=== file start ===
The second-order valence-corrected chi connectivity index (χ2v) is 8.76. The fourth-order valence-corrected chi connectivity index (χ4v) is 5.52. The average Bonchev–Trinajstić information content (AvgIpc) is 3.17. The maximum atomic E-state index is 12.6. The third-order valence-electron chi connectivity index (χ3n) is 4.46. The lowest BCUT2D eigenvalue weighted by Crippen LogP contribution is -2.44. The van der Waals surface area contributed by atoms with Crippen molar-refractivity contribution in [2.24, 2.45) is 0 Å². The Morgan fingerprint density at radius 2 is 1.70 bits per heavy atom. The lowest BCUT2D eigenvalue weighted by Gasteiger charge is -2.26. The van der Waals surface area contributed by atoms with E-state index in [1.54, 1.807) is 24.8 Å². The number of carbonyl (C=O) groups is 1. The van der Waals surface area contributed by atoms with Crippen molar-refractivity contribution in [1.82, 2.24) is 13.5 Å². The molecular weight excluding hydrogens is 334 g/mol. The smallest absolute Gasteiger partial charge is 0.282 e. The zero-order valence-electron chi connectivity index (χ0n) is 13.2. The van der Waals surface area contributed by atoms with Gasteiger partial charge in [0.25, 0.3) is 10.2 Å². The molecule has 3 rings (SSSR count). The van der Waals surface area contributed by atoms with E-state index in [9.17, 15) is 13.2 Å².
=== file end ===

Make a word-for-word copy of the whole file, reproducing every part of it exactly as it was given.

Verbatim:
The second-order valence-corrected chi connectivity index (χ2v) is 8.76. The fourth-order valence-corrected chi connectivity index (χ4v) is 5.52. The average Bonchev–Trinajstić information content (AvgIpc) is 3.17. The maximum atomic E-state index is 12.6. The third-order valence-electron chi connectivity index (χ3n) is 4.46. The lowest BCUT2D eigenvalue weighted by Crippen LogP contribution is -2.44. The van der Waals surface area contributed by atoms with Crippen molar-refractivity contribution in [2.24, 2.45) is 0 Å². The Morgan fingerprint density at radius 2 is 1.70 bits per heavy atom. The lowest BCUT2D eigenvalue weighted by Gasteiger charge is -2.26. The van der Waals surface area contributed by atoms with E-state index in [1.54, 1.807) is 24.8 Å². The number of carbonyl (C=O) groups is 1. The van der Waals surface area contributed by atoms with Crippen molar-refractivity contribution in [1.82, 2.24) is 13.5 Å². The molecular weight excluding hydrogens is 334 g/mol. The smallest absolute Gasteiger partial charge is 0.282 e. The zero-order valence-electron chi connectivity index (χ0n) is 13.2. The van der Waals surface area contributed by atoms with Gasteiger partial charge in [0.25, 0.3) is 10.2 Å². The molecule has 3 rings (SSSR count). The van der Waals surface area contributed by atoms with E-state index in [9.17, 15) is 13.2 Å².